Stevens Pass Avalanche Forecast
Issued: Dec 16th, 2013 7:47AM
Mild or warm temperatures should generally persist until Tuesday morning. Then the south part of a greatly weakening front will begin to reach the Olympics and Cascades Tuesday afternoon and night. This should cause light rain or snow and cooling to spread from the Olympics and north Cascades Tuesday afternoon to south Cascades Tuesday night.
The main effects of this weather Tuesday should be to cause the snow pack to further consolidate and further stabilize. Mostly small wet loose avalanches should still be the main concern Tuesday morning and this should be mainly but not exclusively on steep solar aspects. Watch for roller balls, pinwheels, wet surface snow deeper than a few inches and natural avalanches. This problem should decrease as cloud cover increases and temperatures begin to cool by Tuesday afternoon.
Isolated small areas of wind slab may also linger at the highest alpine elevations of the north Cascades where temperatures have been cooler and will have slowed the stabilizing of these layers.
New rain or snow should only reach the Olympics and north Cascades Tuesday afternoon before spreading to the rest of the area Tuesday night. Overall new snow amounts should be light and should not cause an extensive new avalanche danger by Wednesday morning. The cooling trend should help to create favorable shallow stable new snow profiles. Small areas of shallow new storm slab or wind slab might be possible if any area gets more than a few inches of snow by Wednesday morning.
The last major storm was at the start of the month. This storm produced heavy rain followed by Arctic cooling that deposited 1-2 feet of low density snow at sites near and west of the crest. Little avalanche activity was seen following the storm due to the cooling, good bonds to the newly formed (early December) crust, lack of wind and generally cohesionless new snow.
Dry, cold and locally windy weather followed during the first week of December. This produced local wind slab and scoured surfaces in exposed areas, and hoar frost and near surface faceted snow in sheltered areas.
Several hours of strong westerly winds and a warming trend hit the north Cascades last Thursday. This built pockets of shallow wind slab that produced some skier triggered releases at the Mt Baker ski area. Weak layers were provided by some of the recently buried hoar frost or near surface faceted snow.
About 2-9 inches of wet snow was seen late Thursday to Friday morning with the most at Paradise. This produced some more 6-12 inch skier triggered storm slab releases at the Mt Baker ski area on Friday and some shallow storm slab such as at Mt Hood Meadows.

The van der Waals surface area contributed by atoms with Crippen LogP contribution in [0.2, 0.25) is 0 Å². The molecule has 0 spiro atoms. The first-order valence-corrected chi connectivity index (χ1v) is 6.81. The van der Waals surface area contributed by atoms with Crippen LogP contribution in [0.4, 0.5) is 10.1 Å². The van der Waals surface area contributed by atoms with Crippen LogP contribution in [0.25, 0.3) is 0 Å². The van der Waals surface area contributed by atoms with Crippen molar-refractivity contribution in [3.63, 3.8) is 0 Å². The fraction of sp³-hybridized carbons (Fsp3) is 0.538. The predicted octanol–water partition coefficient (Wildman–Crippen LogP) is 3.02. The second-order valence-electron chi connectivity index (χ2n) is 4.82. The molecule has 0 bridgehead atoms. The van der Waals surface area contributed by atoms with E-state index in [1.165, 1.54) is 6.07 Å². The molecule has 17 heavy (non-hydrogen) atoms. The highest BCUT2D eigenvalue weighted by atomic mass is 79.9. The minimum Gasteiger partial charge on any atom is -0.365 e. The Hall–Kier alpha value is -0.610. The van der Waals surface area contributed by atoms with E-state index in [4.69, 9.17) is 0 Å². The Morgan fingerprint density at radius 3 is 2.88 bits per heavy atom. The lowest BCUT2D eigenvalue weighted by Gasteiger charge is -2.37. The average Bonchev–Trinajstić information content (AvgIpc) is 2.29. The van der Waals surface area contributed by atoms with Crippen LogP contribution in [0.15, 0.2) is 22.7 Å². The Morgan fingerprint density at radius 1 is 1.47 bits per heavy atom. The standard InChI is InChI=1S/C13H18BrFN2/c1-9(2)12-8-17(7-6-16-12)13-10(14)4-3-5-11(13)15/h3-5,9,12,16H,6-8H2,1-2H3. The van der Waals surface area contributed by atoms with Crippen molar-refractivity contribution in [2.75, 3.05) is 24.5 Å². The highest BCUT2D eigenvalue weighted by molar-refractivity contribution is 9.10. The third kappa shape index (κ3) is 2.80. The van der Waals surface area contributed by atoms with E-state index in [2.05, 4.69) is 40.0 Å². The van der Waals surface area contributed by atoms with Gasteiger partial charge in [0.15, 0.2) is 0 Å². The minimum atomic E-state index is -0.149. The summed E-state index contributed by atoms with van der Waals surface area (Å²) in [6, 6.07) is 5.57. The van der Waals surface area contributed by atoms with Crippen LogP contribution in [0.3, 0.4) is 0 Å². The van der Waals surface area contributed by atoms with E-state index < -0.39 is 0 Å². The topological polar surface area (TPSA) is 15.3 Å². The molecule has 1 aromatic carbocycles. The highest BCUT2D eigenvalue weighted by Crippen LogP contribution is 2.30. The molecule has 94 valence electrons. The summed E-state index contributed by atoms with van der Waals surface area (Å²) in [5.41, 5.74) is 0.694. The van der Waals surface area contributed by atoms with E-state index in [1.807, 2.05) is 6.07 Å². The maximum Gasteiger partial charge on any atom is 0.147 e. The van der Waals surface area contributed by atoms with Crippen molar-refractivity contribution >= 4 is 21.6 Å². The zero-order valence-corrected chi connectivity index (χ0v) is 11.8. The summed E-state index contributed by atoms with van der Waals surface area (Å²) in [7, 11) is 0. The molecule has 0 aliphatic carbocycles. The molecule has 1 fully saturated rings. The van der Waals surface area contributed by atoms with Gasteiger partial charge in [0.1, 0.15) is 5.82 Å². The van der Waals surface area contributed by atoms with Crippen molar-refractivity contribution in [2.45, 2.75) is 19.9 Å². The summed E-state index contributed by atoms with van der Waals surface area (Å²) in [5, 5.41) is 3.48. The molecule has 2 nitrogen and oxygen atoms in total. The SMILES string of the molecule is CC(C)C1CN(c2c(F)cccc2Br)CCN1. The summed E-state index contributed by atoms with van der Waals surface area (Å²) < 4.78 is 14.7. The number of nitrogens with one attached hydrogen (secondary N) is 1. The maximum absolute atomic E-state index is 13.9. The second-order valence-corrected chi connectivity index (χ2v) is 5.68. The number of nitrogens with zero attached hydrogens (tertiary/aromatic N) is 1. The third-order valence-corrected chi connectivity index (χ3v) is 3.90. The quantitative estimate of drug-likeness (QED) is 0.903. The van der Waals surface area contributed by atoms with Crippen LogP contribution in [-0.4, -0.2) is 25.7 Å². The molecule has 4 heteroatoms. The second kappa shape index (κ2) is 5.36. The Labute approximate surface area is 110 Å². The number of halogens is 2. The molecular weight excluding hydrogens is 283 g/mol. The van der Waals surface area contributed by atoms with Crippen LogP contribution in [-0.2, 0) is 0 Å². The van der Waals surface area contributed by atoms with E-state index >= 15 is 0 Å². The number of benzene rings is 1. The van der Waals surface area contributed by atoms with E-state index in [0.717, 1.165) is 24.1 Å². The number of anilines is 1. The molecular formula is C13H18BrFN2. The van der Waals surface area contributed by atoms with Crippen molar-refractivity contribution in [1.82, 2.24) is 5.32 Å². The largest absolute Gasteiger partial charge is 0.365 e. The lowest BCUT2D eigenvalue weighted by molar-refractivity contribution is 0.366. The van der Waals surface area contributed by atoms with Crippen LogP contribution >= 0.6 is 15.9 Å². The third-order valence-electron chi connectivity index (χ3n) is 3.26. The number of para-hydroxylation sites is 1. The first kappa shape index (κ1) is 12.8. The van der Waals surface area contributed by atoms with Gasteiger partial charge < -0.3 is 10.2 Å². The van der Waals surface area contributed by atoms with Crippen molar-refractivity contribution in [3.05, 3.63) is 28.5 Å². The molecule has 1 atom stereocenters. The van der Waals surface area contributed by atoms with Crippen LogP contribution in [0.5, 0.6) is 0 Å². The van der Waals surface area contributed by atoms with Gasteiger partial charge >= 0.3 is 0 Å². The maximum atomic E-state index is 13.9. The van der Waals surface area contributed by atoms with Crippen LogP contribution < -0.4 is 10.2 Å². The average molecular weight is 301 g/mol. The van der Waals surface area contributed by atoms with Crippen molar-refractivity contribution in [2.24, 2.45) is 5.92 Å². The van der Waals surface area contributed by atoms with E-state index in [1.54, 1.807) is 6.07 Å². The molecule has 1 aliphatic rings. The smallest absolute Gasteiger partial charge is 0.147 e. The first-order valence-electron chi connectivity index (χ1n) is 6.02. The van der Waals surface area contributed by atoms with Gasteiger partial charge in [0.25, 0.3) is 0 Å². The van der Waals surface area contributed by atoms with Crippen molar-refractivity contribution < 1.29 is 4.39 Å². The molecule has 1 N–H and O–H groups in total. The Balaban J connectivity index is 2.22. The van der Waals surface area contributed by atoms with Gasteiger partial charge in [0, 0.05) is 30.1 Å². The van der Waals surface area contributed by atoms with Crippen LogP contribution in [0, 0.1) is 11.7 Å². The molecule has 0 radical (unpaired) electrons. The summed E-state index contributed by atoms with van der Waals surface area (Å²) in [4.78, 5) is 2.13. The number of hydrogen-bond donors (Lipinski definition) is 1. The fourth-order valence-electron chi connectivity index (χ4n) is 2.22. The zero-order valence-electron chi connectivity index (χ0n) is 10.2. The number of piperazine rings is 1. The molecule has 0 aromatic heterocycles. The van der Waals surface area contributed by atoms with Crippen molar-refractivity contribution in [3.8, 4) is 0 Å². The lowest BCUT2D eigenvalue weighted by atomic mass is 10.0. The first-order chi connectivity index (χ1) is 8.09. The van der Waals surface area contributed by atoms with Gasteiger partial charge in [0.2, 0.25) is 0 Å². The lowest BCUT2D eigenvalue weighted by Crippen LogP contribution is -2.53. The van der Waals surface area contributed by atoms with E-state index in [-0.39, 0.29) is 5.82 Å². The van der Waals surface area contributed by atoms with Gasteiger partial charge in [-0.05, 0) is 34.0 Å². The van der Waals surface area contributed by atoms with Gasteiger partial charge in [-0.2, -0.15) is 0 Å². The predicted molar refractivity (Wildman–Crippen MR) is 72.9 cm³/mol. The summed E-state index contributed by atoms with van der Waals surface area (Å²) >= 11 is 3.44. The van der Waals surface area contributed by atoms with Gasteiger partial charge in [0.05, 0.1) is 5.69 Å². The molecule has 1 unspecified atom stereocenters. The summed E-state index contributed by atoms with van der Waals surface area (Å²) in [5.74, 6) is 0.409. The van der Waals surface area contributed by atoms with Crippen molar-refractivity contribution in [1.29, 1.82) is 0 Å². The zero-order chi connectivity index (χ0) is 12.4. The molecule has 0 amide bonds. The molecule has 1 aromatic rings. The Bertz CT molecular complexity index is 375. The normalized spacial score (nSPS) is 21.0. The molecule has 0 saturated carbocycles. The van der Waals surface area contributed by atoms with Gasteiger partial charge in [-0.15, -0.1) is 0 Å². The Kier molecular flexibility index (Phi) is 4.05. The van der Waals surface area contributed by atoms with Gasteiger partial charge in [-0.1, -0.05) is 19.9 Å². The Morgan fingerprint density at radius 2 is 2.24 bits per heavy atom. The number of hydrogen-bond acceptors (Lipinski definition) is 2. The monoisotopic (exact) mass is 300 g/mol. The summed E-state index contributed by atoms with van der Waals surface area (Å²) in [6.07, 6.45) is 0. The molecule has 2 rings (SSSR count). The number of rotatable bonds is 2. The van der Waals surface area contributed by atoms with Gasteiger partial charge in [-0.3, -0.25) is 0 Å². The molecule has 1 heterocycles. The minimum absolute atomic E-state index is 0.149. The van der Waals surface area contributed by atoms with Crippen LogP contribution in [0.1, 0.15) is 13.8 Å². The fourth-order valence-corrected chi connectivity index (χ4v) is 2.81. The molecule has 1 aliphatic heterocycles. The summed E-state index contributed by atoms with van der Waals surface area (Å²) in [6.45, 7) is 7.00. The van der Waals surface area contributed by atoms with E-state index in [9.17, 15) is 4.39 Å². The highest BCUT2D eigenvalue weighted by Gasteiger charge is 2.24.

The most important weather factor for most areas should be the warming that began Friday and continues Monday on both sides of the Cascade crest. This should have mostly eliminated the temperature gradient that was in the snowpack in most areas. This will be causing rounding of old hoar frost and faceted snow and will be consolidating and stabilizing previous snow and wind slab layers in most areas. A variety of mostly minor wet snow conditions are reported the past couple days such as small shallow wet loose avalanches, roller balls, pinwheels and shallow wet snow conditions such as from Hurricane, the Mt Baker ski area, Stevens, Snoqualmie and Mt Hood.
Shallow snow cover is limiting the avalanche danger at lower elevations.
Release of wet unconsolidated snow or slush. These avalanches typically occur within layers of wet snow near the surface of the snowpack, but they may quickly gouge into lower snowpack layers. Like Loose Dry avalanches, they start at a point and entrain snow as they move downhill, forming a fan-shaped avalanche. They generally move slowly, but can contain enough mass to cause significant damage to trees, cars or buildings. Other names for loose-wet avalanches include point-release avalanches or sluffs. Loose Wet avalanches can trigger slab avalanches that break into deeper snow layers.
Travel when the snow surface is colder and stronger. Plan your trips to avoid crossing on or under very steep slopes in the afternoon. Move to colder, shadier slopes once the snow surface turns slushly. Avoid steep, sunlit slopes above terrain traps, cliffs areas and long sustained steep pitches.
Several loose wet avalanches, and lots of pinwheels and roller balls.
Loose wet avalanches occur where water is running through the snowpack, and release at or below the trigger point. Avoid terrain traps such as cliffs, gullies, or tree wells. Exit avalanche terrain when you see pinwheels, roller balls, a slushy surface, or during rain-on-snow events.
Release of a cohesive layer of snow (a slab) formed by the wind. Wind typically transports snow from the upwind sides of terrain features and deposits snow on the downwind side. Wind slabs are often smooth and rounded and sometimes sound hollow, and can range from soft to hard. Wind slabs that form over a persistent weak layer (surface hoar, depth hoar, or near-surface facets) may be termed Persistent Slabs or may develop into Persistent Slabs.
Wind Slabs form in specific areas, and are confined to lee and cross-loaded terrain features. They can be avoided by sticking to sheltered or wind-scoured areas..
Wind Slab avalanche. Winds blew from left to right. The area above the ridge has been scoured, and the snow drifted into a wind slab on the slope below.
Wind slabs can take up to a week to stabilize. They are confined to lee and cross-loaded terrain features and can be avoided by sticking to sheltered or wind scoured areas.
Aspects:North, North East, East, South East.
Valid until: Dec 17th, 2013 7:47AM
The latest forecast danger ratings, broken down to elevation. See how an elevation is trending.